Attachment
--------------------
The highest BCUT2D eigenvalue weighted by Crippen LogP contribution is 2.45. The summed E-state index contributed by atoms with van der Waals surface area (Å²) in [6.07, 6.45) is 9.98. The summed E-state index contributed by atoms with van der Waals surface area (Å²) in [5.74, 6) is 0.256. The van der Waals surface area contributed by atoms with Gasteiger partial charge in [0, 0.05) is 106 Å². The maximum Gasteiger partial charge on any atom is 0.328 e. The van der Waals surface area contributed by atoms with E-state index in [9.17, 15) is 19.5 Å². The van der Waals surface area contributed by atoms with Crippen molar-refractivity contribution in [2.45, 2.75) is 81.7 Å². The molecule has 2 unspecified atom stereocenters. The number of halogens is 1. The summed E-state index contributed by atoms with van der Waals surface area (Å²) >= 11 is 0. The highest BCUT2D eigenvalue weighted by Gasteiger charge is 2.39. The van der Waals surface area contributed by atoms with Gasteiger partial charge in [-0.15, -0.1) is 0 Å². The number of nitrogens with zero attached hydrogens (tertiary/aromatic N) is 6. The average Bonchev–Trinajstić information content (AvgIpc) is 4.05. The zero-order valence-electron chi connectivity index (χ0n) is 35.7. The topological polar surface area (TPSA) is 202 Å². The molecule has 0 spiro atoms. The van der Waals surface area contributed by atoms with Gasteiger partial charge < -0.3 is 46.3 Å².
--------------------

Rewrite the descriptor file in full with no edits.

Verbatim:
The highest BCUT2D eigenvalue weighted by Crippen LogP contribution is 2.45. The summed E-state index contributed by atoms with van der Waals surface area (Å²) in [6.07, 6.45) is 9.98. The summed E-state index contributed by atoms with van der Waals surface area (Å²) in [5.74, 6) is 0.256. The van der Waals surface area contributed by atoms with Gasteiger partial charge in [0, 0.05) is 106 Å². The maximum Gasteiger partial charge on any atom is 0.328 e. The van der Waals surface area contributed by atoms with E-state index in [9.17, 15) is 19.5 Å². The van der Waals surface area contributed by atoms with Crippen molar-refractivity contribution in [2.45, 2.75) is 81.7 Å². The molecule has 2 unspecified atom stereocenters. The number of halogens is 1. The summed E-state index contributed by atoms with van der Waals surface area (Å²) >= 11 is 0. The highest BCUT2D eigenvalue weighted by Gasteiger charge is 2.39. The van der Waals surface area contributed by atoms with Gasteiger partial charge in [-0.15, -0.1) is 0 Å². The number of nitrogens with zero attached hydrogens (tertiary/aromatic N) is 6. The average Bonchev–Trinajstić information content (AvgIpc) is 4.05. The zero-order valence-electron chi connectivity index (χ0n) is 35.7. The topological polar surface area (TPSA) is 202 Å². The molecule has 0 spiro atoms. The van der Waals surface area contributed by atoms with Gasteiger partial charge < -0.3 is 46.3 Å².